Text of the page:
Page Banner

United States Department of Agriculture

Agricultural Research Service

Title: Development of a Genetic Map of the Chicken with Markers of High-Utility

Authors
item Cheng, Hans
item Levin, Ilan - HEBREW UNIVERSITY ISRAEL
item Vallejo, Roger
item Khatib, Hasan - HEBREW UNIVERSITY ISRAEL
item Dodgson, Jerry - MICHIGAN STATE UNIVERSITY
item Crittenden, Lyman - MICHIGAN STATE UNIVERSITY
item Hillel, Jossi - HEBREW UNIVERSITY ISRAEL

Submitted to: Poultry Science
Publication Type: Peer Reviewed Journal
Publication Acceptance Date: June 30, 1995
Publication Date: N/A

Interpretive Summary: Genetic maps are powerful tools for dissecting the underlying genes that influence traits of economic importance. Therefore, a prerequisite for genetic analysis of trait is the existence of a genetic map for that species. Furthermore, for a genetic map to be useful, it must be fairly saturated and contain genetic markers that can be easily applied. We have developed a genetic map of the chicken that includes 273 genetic markers. To increase the usefulness of our map, we have concentrated on placing genetic markers of high utility known as microsatellites. Based on our current estimates, there is at least one marker of high utility for every region of the chicken genome. When we applied our genetic markers of high utility to other diverse chicken populations, we found that approximately 66 percent of the markers could be used, on average, in any one population. Thus, our present genetic map with markers of high utility can be useful to many chicken populations (e.g., commercial breeding flocks). Ultimately, this genetic map will provide the tool necessary to make breeding quicker, more accurate, and more economical.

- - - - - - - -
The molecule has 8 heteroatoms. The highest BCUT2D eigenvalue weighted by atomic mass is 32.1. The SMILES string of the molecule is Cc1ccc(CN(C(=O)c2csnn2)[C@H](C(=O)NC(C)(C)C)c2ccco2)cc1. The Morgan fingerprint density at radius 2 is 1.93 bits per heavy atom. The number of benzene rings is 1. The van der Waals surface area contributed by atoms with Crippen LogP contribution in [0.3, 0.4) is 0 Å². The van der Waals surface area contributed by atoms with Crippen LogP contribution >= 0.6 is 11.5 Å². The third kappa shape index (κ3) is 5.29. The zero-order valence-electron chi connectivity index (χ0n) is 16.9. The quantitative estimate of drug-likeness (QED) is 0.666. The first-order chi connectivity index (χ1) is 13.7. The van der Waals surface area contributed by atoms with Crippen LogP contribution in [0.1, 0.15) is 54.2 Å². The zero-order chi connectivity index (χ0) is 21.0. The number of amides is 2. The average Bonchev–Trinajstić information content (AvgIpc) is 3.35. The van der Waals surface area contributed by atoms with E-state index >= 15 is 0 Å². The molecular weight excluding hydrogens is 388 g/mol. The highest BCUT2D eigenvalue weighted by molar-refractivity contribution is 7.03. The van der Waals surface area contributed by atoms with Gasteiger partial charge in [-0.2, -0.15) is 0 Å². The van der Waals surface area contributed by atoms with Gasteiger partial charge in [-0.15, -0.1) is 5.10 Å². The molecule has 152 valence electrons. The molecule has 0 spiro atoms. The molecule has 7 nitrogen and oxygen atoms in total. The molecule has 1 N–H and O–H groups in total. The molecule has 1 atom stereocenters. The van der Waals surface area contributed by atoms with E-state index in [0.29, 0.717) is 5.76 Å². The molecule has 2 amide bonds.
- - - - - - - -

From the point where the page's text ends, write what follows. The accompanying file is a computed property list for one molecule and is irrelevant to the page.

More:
Technical Abstract: Microsatellites are tandem duplications with a simple motif of one to six bases as the repeat unit. Microsatellites provide an excellent opportunity for developing genetic markers of high utility because the number of repeats is highly polymorphic, and the assay to score microsatellite polymorphisms is quick and reliable since the procedure is based on the polymerase chain reaction (PCR). We have identified 404 microsatellite containing clones of which 219 were suitable as microsatellite markers. Primers for 151 of these microsatellites were developed and used to detect polymorphisms in DNA samples extracted from the parents of two reference populations and three resource populations. 60%, 39%, 46%, 49% and 61% of the microsatellites exhibited length polymorphisms in the East Lansing reference population, the Compton reference population, resource population #1 (resistance genes to Marek's disease), resource population #2 (genes involved in abdominal fat), and resource population #3 (genes involved in production traits), respectively. The 91 microsatellites that were polymorphic in the East Lansing reference population were genotyped and 86 genetic markers were eventually mapped. In addition, 11 new random amplified polymorphic DNA (RAPD) markers and 24 new markers based on the chicken CR1 element were mapped. The addition of these markers increases the total number of markers on the East Lansing genetic map to 273 of which 243 markers are resolved into 32 linkage groups. The map coverage within linkage groups is 1402 cM with an average spacing of 6.7 cM between loci. The utility of the genetic map is greatly enhanced by adding 86 microsatellite markers. Based on our current map, about 2550 cM of the chicken genome is within 20 cM of at least one microsatellite marker.

Last Modified: 9/2/2014
Footer Content Back to Top of Page